With the help of village assistance to the tune of $929,000 in public monies, the Cornerstone apartment and retail development opened in Shorewood in late December 2010. Within a few months, a new bar, Three Lions Pub, and tasting room, Big Bay Brewing Company, moved in across the street.
When you have a catalytic project like the Cornerstone open, it enables a municipality to back off a bit and let things happen, Village Manager Chris Swartz explained.
“Look what happened across the street…we didn’t expect that, it wasn’t planned,” Swartz said of Three Lions, Big Bay Brewing and NaNa Asian Fusion moving into Shorewood’s so-called Kensington Square. “You’ve oiled it and now people are going to want to invest there. We call it oiling the wheels of the economic engine.”
And though the development is still in construction, Swartz said Camp Bar has moved in across from the Lighthorse 4041 (Mandel Group project) — which received financial assistance from Shorewood via a $7.6 million grant and loan package — because the owner sees potential. Swartz said Shorewood has since backed off a bit from offering business grants and loans.
“We’re still doing some loans, but not as many as we once were, because people are now investing without that,” he said. “You’ll always going to need a little bit here and there.”
Shorewood’s different approach to luring businesses dates back to 1995, when village officials began to see a trend in declining value in commercial property, mainly empty storefronts and resale shops, said Swartz.
That’s when the village created a special taxing district to spur development and did some “pretty aggressive things,” Swartz added. Developments including the current Stone Creek, Metropolitan and Shorewest buildings sprouted up on Oakland Avenue.
Then in 2005, there was a change of leadership on the village’s Community Development Authority, in the village manager’s office and shifting of members on the Village Board. That’s when the approach to developing the business district was again re-evaluated.
It meant using new tools including façade improvements programs, expanding the taxing district, imposing design guidelines for buildings and starting a business loan program.
“The concept was creating public space…liven up the street, so when you walk to one end to the other, there’s somewhere to walk to and there aren’t big gaps, and we still have some gaps we are working to fill in.”
In 2009, Shorewood granted its first business loan to attorney Mark Sweet to renovate his new East Capitol Drive law office to the tune of $100,000. The village would later give nearly $200,000 to assist men’s clothing store Harley’s moving down North Oakland Avenue.
When the Cornerstone development was being vetted, the village agreed to provide more than $400,000 in financial assistance to several businesses that would fill retail space including North Star American Bistro, Thief Wine, Boutique B’Lou and Alterra. Big Bay Brewing was loaned $25,000 when it moved into Shorewood. And Sendik's received a $350,000 grant and loan package to help renovate its space while the Lighthorse 4041 is under construction.
However, an unpaid loan has drummed up criticism of Shorewood’s loan program. The village wrote off $25,000 of a $35,000 loan granted to help upstart a Shorewood book store co-op , Open Book. Open Book opened in November 2010, but, after owners said it was clear it wasn’t going to pan out, closed after just five months.
Yes, Shorewood has loaned out hundreds of thousands of dollars to spur development, but businesses are now flocking to Shorewood.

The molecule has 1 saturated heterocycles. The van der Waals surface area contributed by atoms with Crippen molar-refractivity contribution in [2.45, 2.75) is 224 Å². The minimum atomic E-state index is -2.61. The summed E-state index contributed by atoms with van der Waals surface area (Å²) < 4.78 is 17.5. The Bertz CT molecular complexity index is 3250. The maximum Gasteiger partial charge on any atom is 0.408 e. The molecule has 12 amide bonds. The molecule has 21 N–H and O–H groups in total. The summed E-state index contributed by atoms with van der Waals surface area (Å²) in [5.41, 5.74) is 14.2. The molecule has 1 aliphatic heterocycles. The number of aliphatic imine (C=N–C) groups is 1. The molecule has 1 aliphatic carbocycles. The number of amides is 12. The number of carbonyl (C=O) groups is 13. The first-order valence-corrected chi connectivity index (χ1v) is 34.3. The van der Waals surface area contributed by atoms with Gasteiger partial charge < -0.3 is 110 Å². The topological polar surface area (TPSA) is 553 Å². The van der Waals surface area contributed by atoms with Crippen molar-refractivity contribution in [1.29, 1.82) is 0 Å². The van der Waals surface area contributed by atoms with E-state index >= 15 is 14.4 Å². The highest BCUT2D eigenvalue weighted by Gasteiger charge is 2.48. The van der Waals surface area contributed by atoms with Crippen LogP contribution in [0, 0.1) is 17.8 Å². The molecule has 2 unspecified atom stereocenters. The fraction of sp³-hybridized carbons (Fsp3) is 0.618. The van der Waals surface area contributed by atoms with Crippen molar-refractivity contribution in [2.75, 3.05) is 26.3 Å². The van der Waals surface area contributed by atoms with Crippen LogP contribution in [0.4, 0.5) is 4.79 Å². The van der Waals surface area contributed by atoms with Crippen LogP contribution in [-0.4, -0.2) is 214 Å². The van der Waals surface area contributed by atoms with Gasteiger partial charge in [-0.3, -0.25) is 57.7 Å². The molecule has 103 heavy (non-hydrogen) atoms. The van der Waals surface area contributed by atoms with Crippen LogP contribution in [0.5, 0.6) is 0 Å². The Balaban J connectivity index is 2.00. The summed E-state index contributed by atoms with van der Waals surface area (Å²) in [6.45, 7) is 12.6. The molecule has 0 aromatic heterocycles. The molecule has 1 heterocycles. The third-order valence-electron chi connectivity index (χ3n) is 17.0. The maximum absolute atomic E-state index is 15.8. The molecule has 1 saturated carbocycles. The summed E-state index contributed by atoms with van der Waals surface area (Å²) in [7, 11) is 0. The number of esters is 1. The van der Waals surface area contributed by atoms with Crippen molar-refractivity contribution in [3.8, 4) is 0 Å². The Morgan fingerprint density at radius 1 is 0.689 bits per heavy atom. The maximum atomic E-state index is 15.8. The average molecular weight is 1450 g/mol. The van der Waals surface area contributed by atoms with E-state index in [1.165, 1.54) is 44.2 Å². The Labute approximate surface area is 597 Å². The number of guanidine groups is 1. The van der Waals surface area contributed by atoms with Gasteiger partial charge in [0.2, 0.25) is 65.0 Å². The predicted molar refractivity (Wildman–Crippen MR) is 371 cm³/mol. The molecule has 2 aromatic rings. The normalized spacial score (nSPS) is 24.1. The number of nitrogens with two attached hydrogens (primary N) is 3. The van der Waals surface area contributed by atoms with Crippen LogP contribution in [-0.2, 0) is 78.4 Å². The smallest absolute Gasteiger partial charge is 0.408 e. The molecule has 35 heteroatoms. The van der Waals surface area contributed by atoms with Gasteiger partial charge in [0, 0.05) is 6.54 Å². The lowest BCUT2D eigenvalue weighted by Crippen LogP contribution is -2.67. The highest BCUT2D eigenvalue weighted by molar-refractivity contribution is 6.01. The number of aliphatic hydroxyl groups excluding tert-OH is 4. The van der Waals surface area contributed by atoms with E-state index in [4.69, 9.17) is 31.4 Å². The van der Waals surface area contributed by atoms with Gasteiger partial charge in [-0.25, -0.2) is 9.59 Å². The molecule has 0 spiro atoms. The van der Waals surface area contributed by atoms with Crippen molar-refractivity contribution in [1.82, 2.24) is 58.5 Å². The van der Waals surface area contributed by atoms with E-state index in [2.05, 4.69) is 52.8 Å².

"We still have a few vacancies in some important storefronts, but the market in Shorewood is red hot and people are interested," Shorewood BID Director Jim Plaisted said.
And in exchange for that investment, Swartz said Shorewood has "created a brand." He said the village’s key to revitalizing the business district goes beyond business development but also relies on a well-executed marketing and branding plan.
“We created a brand, and part of that brand was a vibrant downtown, so we’ve got to deliver on that,” Swartz said. “Just like you have to deliver a product in the private sector, we have to deliver a product so people want to live here.”
Benefits to both approaches
Even though the communities have different philosophies, the real estate community views both corridors as high-demand, attractive areas with equally strong demographics, said Peter Glaser, first vice president of CBRE's Milwaukee office who specializes in retail real estate.
Another similarity: both Silver Spring and Oakland Avenue have dense downtown districts that are receiving new residential developments. Shorewood has LightHorse 4041, Ravenna and The Cornerstone, and Whitefish Bay may soon see a three-building, 90-unit apartment community on the north side of Silver Spring businesses. In general, Glaser said new residential developments draw more businesses to a commercial district.
A North Shore resident himself, Glaser has helped businesses locate in both Shorewood and Whitefish Bay, and he said both communities have a good reputation in the development communities.
"It’s positive that both communities have seen new businesses come in despite a down commercial real estate market," he said. "I think it’s a strength to the community leaders — both the municipal leaders and business leaders — in how pro-active they’ve been."
As for the power of public assistance, Glaser said businesses are always open to the help. While bigger companies like Dunkin' Donuts and Penzey's Spices chose not to pursue the money, Glaser said the smaller, independent boutique shops may see public financing as an edge in deciding between two similar communities.
But while grants are always welcome, public financing may lose its potency as more banks start to make commercial real estate loans again.
"I think with the market we’ve gone through over the last three or four years, it's been important to have those incentives in place, but that's starting to change," Glaser said.